National legislation has been passed designating the month of June as “National Cytomegalovirus Awareness Month”, and recommending that “more effort be taken to counsel women of childbearing age of the effect this virus can have on their children”.
Want to help raise awareness of CMV in 2016? Join National CMV’s hashtag awareness campaign and share infographcs, photos, and stories on social media!
New CMV Tagboard
This June, National CMV is launching a new website-based tagboard, a curated public display of all social media posts with the hashtags #stopcmv
. You can check out the tagboard by simply scrolling down on our homepage
Hashtags highlight important words or topics on social media.
Adding a “#” at the beginning of a word makes it easy to search and connects all related posts.
Hashtags can be used on Facebook, Twitter, Instagram, Google+, Flickr, and Vine.
Each week of June will have a different themed awareness infographic, as well as ideas for a weekly photo that you can post to social media to tell the world about your experience with CMV. Feel free to get creative and be authentic, even if the suggested photos may not apply to your experience--all of our stories are important!
Want your posts to make it to the tagboard?
Post your photo directly to National CMV's Facebook fanpage
or to your own personal Twitter, Instagram, Google+, Fickr, or Vine. Just use the hashtags #stopcmv and #cmvawareness and be sure to set your hashtagged posts and photos to “public”!
Week 1 (June 1-7):
CMV is common
Week 2 (June 8-14):
CMV is serious
Week 3 (June 15-21):
CMV is preventable
Week 4 (June 22-30):
More about CMV
Week 1: CMV is common
Sample social media posts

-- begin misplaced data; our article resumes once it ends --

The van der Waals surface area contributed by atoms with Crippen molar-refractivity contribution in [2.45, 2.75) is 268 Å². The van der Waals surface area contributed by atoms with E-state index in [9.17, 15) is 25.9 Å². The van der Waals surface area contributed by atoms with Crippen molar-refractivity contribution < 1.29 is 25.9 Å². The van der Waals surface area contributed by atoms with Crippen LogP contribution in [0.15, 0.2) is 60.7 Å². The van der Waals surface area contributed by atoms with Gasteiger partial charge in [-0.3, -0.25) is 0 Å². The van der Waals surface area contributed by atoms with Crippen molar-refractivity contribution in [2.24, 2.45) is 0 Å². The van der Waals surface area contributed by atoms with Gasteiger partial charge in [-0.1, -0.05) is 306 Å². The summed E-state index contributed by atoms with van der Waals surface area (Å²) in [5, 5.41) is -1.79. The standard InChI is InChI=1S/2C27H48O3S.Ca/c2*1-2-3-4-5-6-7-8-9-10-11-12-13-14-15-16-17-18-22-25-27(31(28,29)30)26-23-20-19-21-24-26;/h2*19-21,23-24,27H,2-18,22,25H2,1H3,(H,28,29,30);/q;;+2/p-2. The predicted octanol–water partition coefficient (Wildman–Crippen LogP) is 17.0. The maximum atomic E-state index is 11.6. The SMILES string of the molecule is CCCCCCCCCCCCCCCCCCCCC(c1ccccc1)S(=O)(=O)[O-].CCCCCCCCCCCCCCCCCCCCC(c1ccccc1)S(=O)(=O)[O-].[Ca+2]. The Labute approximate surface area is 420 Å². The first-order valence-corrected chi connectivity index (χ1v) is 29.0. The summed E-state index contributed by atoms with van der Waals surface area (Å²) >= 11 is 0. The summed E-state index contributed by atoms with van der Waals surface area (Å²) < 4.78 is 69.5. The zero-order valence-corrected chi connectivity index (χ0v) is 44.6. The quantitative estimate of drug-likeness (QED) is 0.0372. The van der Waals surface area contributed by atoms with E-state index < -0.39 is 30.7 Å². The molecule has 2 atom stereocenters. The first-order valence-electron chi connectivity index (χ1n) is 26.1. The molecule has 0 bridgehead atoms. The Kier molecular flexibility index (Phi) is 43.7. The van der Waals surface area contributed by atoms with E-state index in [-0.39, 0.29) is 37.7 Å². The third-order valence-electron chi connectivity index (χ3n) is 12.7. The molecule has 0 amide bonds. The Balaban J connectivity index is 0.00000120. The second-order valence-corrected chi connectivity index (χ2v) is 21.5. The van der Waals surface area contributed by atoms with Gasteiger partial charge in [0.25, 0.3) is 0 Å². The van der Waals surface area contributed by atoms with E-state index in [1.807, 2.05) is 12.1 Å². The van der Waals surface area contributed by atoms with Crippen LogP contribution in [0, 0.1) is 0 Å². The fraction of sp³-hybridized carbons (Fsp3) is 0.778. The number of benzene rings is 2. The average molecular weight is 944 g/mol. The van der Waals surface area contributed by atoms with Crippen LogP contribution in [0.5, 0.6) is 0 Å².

• 1 in 150 children is born with congenital CMV
• CMV is the most common virus transmitted from a pregnant woman to her unborn child
• 1 in 3 pregnant women who get CMV will pass the virus to their unborn child
• CMV is more common than the 29 combined metabolic and endocrine disorders in the recommended US newborn screening panel
• Pregnancy photo
• Baby photo of your child
• Current photo of your child
• Current photo of child with parent, family, and/or siblings
“CMV is common” infographic
The Centers for Disease Control and Prevention (CDC) report that 1 in every 150 children is born with congenital CMV (cytomegalovirus). CMV is the most common congenital (meaning present at birth) infection in the United States and is the most common viral cause of birth defects and developmental disabilities, including deafness, blindness, cerebral palsy, mental and physical disabilities, seizures, and death.
CMV is a common virus, present in saliva, urine, tears, blood, and mucus, and is carried by 75 percent of healthy infants, toddlers, preschoolers, and children who contract the virus from their peers. About 60 percent of women are at risk for contracting CMV during pregnancy, posing a major risk to mothers, daycare workers, preschool teachers, therapists, and nurses. The American College of Obstetricians and Gynecologists (ACOG) and the CDC recommend that OB/GYNs counsel women on basic prevention measures to guard against CMV infection. These include frequent hand washing, not kissing young children on the mouth, and not sharing food, towels, or utensils with them.